The Legacy of Sir Donald Bradman

24/02/15 Category: News Posted by:

Wednesday, 25 February 2015 marks the 14th anniversary of the death of Sir Donald Bradman.

One of crickets’ most expansive and progressive thinkers died, aged 92, in 2001 after a lifetime contributing to the game both on and off the field. Born in Cootamundra and raised in Bowral, Bradman remains the world’s leading batsman, an astute captain, selector, administrator, author and national icon.

The ICC World Cup tournament is currently being played in Australia and New Zealand. Bringing together all the leading cricketing nations together with their legion of passionate fans, all the colour, diverse cultures and skill are on show as cricket celebrates 50 over one-day game.

The anniversary of his death begs us to revisit Bradman’s thoughts on cricket. It is worth remembering that Sir Donald was Chairman of the then Australian Board of Control for International Cricket (now Cricket Australia) which introduced limited-over cricket to the international calendar in 1971. When rain caused the abandonment of the third Ashes Test in 1970-71, Sir Donald ensured that Australia and England met in a 40-over match at the Melbourne Cricket Ground on January 5, 1971. And he was still in office when Australia agreed to play the first series of limited-over internationals – three 55-over matches in England in 1972.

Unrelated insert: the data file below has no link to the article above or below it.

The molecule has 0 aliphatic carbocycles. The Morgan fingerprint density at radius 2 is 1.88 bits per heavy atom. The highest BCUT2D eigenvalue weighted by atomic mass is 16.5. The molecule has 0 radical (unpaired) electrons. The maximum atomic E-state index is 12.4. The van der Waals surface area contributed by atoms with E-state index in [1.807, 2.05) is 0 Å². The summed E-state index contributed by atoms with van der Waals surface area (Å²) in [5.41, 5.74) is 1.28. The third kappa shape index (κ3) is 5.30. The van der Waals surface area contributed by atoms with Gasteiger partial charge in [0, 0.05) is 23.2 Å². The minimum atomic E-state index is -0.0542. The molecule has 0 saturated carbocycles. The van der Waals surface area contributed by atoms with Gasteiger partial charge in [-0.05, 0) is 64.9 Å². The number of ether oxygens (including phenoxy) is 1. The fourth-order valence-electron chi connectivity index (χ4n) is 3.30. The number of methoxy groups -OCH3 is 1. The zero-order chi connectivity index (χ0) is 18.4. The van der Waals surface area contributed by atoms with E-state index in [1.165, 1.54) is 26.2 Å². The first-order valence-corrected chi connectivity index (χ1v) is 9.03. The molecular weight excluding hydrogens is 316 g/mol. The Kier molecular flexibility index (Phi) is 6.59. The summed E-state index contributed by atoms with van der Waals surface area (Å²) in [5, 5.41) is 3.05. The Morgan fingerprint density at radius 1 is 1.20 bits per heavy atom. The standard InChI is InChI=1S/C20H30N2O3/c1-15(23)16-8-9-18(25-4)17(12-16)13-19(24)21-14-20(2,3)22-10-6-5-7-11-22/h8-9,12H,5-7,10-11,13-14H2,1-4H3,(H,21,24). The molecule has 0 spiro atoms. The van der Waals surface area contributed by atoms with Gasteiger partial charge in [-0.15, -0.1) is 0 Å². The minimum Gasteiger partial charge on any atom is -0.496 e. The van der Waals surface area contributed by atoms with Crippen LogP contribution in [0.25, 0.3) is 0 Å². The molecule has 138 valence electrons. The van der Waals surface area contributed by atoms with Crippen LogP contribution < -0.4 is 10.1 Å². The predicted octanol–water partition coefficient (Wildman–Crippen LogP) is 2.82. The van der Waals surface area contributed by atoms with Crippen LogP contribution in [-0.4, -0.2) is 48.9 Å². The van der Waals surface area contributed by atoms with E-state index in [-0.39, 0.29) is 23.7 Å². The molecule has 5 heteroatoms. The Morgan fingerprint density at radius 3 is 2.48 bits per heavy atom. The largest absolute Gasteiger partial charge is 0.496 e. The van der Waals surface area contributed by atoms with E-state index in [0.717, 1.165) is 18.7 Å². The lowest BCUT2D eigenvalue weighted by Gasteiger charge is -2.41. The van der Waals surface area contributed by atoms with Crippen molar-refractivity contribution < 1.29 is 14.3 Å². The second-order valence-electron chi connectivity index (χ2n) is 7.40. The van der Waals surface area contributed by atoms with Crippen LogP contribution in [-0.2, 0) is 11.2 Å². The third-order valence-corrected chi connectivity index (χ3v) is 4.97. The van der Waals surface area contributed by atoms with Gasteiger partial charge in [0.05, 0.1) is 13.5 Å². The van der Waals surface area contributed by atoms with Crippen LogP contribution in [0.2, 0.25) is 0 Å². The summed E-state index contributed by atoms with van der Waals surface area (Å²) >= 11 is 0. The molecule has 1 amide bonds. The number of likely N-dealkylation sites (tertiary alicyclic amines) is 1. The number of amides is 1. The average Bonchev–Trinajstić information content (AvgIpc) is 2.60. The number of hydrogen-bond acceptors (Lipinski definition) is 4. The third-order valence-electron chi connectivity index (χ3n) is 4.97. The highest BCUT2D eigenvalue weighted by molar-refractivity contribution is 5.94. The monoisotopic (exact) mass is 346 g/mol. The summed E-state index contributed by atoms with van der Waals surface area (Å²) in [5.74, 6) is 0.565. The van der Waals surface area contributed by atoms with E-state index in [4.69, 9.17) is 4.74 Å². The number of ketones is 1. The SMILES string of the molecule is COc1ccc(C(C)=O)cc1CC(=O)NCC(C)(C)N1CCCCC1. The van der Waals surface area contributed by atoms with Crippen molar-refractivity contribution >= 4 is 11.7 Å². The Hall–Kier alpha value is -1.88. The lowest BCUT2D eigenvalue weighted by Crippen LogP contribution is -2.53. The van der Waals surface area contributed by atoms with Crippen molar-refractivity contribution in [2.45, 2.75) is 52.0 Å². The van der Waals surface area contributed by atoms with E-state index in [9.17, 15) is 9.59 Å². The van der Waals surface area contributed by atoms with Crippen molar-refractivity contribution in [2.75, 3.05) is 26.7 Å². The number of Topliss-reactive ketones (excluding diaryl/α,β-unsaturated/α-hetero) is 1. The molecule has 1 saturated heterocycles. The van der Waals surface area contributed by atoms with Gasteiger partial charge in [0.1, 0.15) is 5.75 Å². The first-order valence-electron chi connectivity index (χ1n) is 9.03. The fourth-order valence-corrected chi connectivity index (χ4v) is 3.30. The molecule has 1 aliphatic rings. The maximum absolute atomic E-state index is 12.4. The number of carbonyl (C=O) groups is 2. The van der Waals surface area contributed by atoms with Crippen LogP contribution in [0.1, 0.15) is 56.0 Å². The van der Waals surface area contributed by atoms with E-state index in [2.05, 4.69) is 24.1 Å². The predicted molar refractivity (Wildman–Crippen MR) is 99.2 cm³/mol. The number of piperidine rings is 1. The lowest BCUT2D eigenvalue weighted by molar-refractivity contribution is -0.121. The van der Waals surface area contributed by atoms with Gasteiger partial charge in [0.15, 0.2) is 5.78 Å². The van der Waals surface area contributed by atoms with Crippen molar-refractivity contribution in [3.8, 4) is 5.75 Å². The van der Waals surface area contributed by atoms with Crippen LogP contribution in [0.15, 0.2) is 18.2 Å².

Sir Donald always acknowledged the game must adapt to change and often imagined how he would have fared at the shorter-form of the game. He would have been captivated by the current competition and its global reach.

In 1987 – the year Australia won the World Cup for the first time – Sir Donald observed:

Inevitably the face of cricket changes with the passage of time. The game must adapt to the social era in which people live. Nobody, fifty years ago, could have foreshadowed night cricket, coloured clothing, white balls and so on, but I do not resile from such happenings providing we are able we are able to preserve the underlying character-building edifice upon which the game was founded.
This responsibility must be shouldered with care and foresight by contemporary players and administrators because they are now the custodians of a valued trust for future generations.

In support of his legacy the Bradman Foundation urges the public to #SalutetheDon and tip your hat to assist keeping his legacy at the forefront of the game.


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